The Gatwick drone debacle caught many people by surprise in early December. Among them were the security personnel, airport staff and thousands of travelers who were inconvenienced for a good 2-3 days in London. One thing is for sure, drones need to know the boundaries – those inconvenienced in the Gatwick fiasco would agree.
DJI, the consumer drone maker has decided to take the lead on making amends following the event in December. The company has announced that it will be upgrading the geofencing systems of its products to prevent them from entering sensitive zones. The company calls the update Geospatial Environment Online (GEO) 2.0 system and will be rolled out for 19 European countries. The rollout will begin later this month.
DJI says “GEO 2.0 applies the strictest geofencing restrictions to a 1.2 kilometer (3/4 mile) wide rectangle around each runway and the three-dimensional flight paths at either end, where airplanes ascend and descend. More flexible geofencing restrictions apply to an oval area within 6 kilometers (3.7 miles) of each runway.” The update will increase the protection in the locations where aircrafts actually fly.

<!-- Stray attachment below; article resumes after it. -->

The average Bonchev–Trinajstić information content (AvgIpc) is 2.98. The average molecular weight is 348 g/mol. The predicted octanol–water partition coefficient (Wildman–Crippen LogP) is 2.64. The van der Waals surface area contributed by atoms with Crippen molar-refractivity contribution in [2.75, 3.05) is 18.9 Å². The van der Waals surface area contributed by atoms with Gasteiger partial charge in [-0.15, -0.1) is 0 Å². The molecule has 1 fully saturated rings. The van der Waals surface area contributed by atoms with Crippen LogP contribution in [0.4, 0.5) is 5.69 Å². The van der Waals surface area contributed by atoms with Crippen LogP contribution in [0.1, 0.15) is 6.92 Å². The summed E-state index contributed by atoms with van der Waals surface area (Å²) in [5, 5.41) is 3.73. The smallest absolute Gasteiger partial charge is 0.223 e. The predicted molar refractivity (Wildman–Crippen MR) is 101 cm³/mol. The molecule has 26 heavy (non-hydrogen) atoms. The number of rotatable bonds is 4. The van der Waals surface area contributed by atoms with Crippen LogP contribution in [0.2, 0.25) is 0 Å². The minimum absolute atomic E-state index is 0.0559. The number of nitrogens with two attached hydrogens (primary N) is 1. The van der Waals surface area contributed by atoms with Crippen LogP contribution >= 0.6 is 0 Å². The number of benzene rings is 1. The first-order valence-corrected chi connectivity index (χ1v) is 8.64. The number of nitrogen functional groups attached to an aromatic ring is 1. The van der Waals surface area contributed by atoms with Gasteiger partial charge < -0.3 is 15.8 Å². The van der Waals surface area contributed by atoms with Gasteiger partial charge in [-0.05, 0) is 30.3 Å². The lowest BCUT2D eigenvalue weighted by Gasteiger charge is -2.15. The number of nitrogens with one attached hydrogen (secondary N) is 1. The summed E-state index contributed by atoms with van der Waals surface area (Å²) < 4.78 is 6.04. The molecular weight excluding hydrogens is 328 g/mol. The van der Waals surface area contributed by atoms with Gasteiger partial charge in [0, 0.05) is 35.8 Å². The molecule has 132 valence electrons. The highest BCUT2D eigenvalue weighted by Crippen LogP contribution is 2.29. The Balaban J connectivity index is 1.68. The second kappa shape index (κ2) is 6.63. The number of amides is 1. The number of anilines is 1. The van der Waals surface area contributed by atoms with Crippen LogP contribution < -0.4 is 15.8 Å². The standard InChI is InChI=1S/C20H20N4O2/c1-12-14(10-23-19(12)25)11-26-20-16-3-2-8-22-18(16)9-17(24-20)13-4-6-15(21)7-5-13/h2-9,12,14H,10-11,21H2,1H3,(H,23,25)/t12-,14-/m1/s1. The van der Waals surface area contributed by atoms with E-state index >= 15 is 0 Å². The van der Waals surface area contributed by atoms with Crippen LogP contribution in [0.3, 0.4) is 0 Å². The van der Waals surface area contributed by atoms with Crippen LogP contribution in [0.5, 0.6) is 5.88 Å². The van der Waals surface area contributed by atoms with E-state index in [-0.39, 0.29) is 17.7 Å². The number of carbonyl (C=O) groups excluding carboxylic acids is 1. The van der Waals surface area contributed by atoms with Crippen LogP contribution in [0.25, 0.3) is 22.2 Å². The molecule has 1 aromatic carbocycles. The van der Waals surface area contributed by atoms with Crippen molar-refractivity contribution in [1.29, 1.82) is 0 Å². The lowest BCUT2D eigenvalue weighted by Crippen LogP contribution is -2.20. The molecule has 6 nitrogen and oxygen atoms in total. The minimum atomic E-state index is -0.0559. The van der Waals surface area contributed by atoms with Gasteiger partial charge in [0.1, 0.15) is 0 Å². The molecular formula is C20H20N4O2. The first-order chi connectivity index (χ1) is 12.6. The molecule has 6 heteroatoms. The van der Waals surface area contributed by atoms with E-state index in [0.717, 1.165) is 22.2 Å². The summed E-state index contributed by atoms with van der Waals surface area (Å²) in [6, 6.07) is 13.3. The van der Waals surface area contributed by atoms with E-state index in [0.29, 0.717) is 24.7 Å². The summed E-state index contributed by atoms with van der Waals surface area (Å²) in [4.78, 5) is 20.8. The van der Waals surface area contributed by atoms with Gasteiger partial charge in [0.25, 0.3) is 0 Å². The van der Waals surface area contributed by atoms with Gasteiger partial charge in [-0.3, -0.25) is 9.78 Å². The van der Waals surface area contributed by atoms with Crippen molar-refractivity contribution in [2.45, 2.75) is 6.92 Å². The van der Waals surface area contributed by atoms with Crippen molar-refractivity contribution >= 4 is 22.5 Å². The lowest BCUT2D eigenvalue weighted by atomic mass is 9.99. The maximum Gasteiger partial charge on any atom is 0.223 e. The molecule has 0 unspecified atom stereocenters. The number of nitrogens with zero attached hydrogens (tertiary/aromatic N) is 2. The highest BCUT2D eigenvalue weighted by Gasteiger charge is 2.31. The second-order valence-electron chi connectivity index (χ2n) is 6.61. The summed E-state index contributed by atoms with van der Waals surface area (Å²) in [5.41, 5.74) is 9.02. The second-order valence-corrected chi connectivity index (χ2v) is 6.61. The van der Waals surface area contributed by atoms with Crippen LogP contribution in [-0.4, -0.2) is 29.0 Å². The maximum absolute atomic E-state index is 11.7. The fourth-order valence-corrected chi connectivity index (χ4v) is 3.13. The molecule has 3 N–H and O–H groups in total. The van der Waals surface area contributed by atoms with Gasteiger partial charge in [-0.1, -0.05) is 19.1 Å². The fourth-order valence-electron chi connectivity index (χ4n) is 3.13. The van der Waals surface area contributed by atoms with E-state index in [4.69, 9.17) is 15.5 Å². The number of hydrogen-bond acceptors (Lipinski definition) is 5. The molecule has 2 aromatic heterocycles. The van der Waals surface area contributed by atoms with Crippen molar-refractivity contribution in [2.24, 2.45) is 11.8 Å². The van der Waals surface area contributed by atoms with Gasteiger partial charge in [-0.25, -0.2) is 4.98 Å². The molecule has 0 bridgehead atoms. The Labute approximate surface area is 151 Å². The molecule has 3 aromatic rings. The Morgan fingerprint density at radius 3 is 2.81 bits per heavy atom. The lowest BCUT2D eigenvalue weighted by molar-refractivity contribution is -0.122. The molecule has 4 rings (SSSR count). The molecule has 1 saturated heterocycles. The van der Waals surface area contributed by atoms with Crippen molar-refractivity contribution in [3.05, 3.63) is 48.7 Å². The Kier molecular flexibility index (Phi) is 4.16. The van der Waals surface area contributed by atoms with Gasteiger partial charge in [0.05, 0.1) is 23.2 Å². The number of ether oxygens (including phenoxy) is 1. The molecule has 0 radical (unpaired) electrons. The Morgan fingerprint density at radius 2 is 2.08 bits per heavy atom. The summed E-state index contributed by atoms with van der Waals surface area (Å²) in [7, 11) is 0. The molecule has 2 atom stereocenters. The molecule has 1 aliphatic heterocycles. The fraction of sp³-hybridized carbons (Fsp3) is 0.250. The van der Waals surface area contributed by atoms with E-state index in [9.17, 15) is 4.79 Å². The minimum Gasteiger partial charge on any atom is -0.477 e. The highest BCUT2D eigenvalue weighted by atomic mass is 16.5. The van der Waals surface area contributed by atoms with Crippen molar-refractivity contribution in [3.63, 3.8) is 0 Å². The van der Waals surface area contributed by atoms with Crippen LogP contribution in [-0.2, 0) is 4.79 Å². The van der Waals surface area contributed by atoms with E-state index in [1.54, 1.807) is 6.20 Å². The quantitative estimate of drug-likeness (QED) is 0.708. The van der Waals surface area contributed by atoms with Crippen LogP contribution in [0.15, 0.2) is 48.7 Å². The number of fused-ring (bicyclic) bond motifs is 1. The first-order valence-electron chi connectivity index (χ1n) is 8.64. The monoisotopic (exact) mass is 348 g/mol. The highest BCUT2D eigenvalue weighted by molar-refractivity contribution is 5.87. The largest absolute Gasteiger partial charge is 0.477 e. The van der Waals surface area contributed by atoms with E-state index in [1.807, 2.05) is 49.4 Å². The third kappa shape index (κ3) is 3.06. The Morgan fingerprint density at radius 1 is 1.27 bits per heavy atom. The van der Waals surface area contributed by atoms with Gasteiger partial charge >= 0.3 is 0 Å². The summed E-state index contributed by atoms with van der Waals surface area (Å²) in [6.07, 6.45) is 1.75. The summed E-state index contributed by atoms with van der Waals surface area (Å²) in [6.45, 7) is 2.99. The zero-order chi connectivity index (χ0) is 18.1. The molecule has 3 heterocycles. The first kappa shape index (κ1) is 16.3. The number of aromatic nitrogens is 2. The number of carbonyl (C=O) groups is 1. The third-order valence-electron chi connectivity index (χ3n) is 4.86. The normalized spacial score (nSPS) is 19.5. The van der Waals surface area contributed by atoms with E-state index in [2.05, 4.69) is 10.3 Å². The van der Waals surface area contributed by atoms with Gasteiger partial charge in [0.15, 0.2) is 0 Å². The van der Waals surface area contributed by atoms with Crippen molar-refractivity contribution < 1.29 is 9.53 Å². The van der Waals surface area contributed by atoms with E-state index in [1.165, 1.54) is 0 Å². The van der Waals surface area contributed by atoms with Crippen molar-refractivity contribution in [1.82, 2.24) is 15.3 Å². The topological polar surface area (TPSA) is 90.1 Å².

Some European countries are getting geofencing for the first time. Among these countries are Bulgaria, Cyprus, Estonia, Croatia, Czech Republic, Greece, Hungary, Latvia, Lithuania, Malta, Liechtenstein, Norway, Poland, Romania, Slovakia, Sweden, Iceland, Finland, and Slovenia.
SAP Invests €55M to Accelerate Its Cloud Strategy in India
Zoom Is Expanding Its Presence in Singapore
Nokia in Collaboration with Flipkart Launches Its Laptop in India
Huawei Soon Implementing Liquid-Lens Technology For Its Cameras
Redmi Launches Its Budget 5G Smartphones In China
© 2021 CIO Bulletin. All rights reserved.